• jimthorpe
  • whitewaterrafting
  • biking2
  • lake
  • 591
  • skiing2
  • waterpark
  • deer

To Buy or Not to Buy

617  By Kathy Henderson, CCEDC Director of Economic Development



To buy or not to buy that is the question every business owner asks themselves.  Is it better to lease my space where I can grow my business without the headaches of owning the property or purchase a building where I can grow equity in the real estate?  


Cash flow is the biggest concern of every business.  There are so many unknowns out there that purchasing the space to run your business may not be the best way to go…yet.


Owning real estate can be a great investment if you’re ready.  You can grow equity and have something tangible to show for it but when you’re just starting out you may not want or need the added stress of a large mortgage payment on top of trying to get your business off the ground.  There’s a lot of responsibility that goes along with owning a building.  


Startups may do better leasing when they start out in order to save money and build up their cash reserves.  The first three years of a business are usually the hardest cash flow wise.  The rule of thumb is to have a minimum of 6 months operating expenses in reserve for unforeseen events.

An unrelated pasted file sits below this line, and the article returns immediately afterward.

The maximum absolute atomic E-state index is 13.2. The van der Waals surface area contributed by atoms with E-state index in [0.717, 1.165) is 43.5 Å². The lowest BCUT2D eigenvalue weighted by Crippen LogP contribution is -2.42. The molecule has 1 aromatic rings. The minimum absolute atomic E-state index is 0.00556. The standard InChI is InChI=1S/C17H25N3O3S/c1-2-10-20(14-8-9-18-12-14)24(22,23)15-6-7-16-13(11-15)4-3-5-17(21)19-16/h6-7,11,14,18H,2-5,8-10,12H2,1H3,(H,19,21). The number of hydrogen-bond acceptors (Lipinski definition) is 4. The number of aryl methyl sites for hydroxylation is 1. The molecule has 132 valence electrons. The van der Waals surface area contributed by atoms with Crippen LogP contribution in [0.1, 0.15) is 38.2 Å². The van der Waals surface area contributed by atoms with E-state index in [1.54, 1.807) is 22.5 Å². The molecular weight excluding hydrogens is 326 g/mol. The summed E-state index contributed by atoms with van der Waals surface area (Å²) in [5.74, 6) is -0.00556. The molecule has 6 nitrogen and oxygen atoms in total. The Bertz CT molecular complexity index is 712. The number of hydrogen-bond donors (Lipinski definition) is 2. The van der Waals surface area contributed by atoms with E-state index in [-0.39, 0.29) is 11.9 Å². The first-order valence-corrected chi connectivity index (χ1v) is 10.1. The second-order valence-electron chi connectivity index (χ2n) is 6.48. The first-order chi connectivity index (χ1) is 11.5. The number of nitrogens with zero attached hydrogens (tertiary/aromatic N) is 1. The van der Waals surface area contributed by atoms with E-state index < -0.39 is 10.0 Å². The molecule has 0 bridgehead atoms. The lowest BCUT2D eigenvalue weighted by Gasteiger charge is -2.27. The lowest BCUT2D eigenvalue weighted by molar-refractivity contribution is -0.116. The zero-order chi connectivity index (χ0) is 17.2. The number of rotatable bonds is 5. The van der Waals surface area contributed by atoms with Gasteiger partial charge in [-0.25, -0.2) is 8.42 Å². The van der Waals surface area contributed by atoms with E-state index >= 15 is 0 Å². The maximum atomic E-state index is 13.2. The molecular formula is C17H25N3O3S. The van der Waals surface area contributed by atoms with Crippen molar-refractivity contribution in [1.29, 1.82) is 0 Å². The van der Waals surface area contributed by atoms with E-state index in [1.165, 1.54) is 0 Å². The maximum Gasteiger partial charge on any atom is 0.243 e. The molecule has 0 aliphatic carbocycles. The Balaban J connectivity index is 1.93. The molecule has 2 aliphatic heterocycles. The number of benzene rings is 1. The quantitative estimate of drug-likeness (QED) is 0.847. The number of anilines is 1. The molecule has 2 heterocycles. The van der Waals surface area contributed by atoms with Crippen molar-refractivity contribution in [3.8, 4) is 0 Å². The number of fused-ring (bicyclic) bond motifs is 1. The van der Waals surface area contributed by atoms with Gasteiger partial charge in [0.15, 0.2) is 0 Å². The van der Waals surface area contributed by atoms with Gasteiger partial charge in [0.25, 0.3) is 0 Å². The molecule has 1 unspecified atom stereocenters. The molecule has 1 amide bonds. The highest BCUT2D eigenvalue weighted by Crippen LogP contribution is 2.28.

Leasing a space can give you more flexibility when it comes to judging the best location to establish your business.  You will be building a payment history and if you outgrow the location or need to find that the space just isn’t working for you, you can usually move.  


Another option is a lease-purchase agreement.  This is where a portion of the lease payment or rent is applied to the purchase price of the leased property.  When the full “sale” price is paid to the property owner or landlord, the title is transferred to the buyer or tenant (lessee).  This type of arrangement can be an option for new businesses as they don’t have the financial history that is necessary to obtain a regular mortgage.  


You also need to make sure there is a way out of the transaction so that if your business fails you are not stuck with a long-term obligation. Hire a good real estate attorney to draw up an agreement that is beneficial to you and your business and contact your financial advisor to see what your tax exposure will be in this type of scenario.    


The other issue is zoning.  Make sure before you sign anything whether you are leasing or purchasing that the location is properly zoned for your business.  If it is not zoned for what you want to do, you will have to go for a variance.  This can become costly and time consuming for your business and set your timeline back.


Whatever path you decide to take, make sure you have good advisors around you to protect your exposures and think with your head and not your heart.

Comments